New York State is drowning in debt – with a tax burden among the very highest in the nation. The cost of living is driving young people out of the state. Real economic growth has been lacking and policymakers have relied on corporate welfare under the guise of ‘economic development’ that ends up doing more to encourage corruption than growth.
A Debt Free New York in 15 Years
New York State has nearly $70 billion in debt — that’s more than every state in the union except California. The average debt per person is $3,100 — nearly three times the median of all states. The massive sum of interest paid on this debt doesn’t benefit taxpayers. It’s not used to repair one road or pay one state trooper. It is time to right the trajectory of this State’s finances, and put this government on a path to retire all state funded debt within 15 years — an extraordinary task, given the magnitude of our infrastructure needs.
Zero Based Budgeting
We will implement Zero Based Budgeting, a method in which all expenses must be justified each new fiscal year. Zero-based budgeting starts from a “zero base,” and every function within the State will be analyzed for its needs and costs. This will not only serve to reduce costs, but will also allow for real innovation within various service delivery agencies.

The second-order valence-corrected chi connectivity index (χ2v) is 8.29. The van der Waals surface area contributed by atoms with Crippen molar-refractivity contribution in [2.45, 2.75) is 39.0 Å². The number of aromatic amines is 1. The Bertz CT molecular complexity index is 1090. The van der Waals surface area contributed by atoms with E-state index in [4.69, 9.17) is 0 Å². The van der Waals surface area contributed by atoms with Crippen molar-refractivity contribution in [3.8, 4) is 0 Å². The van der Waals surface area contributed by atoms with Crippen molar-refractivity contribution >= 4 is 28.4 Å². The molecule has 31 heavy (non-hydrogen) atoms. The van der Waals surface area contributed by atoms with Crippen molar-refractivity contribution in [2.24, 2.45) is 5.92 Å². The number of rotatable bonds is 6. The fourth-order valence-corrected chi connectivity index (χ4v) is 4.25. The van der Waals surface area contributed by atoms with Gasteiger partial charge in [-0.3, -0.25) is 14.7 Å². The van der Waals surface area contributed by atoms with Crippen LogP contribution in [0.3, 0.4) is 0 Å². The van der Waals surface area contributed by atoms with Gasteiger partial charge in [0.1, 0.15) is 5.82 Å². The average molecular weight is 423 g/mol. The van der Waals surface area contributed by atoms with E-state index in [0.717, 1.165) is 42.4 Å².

Truth in Borrowing
For half a century, Governors and legislators in both parties have been guilty of using public authorities to hide debt. State authorities are not accountable to the public. We will prohibit their borrowing without voter approval at the ballot box.
Transparent, Focused Budget Making
For years the State’s budget process has been used to strong arm passage of controversial policy riders. The budget process should be about taxes and spending – not about forcing legislators into approving policy prerogatives in exchange for a lawmaker’s particular spending priorities.
An End to Unfunded Mandates
Albany forces the costs of the most generous Medicaid program in America onto counties, who impose it on local property taxpayers. That’s the reason we have the highest property tax rates in the nation. As a management principle, as a budget principle — hopefully as a constitutional principle — we need to put an end to all unfunded mandates. The State should allocate resources to counties for providing State-mandated services, or should provide those services directly.
No other State administers its Medicaid program as haphazardly as ours. In nearly every other State, the Federal government pays half of the bill for Medicaid and the respective State pays the other half. But in New York, the State shift half of its share of the program costs onto counties. In many counties, more than 3⁄4ths of our property tax revenue is used to pay for Medicaid. Albany must liberate local property tax payers of these untenable burdens.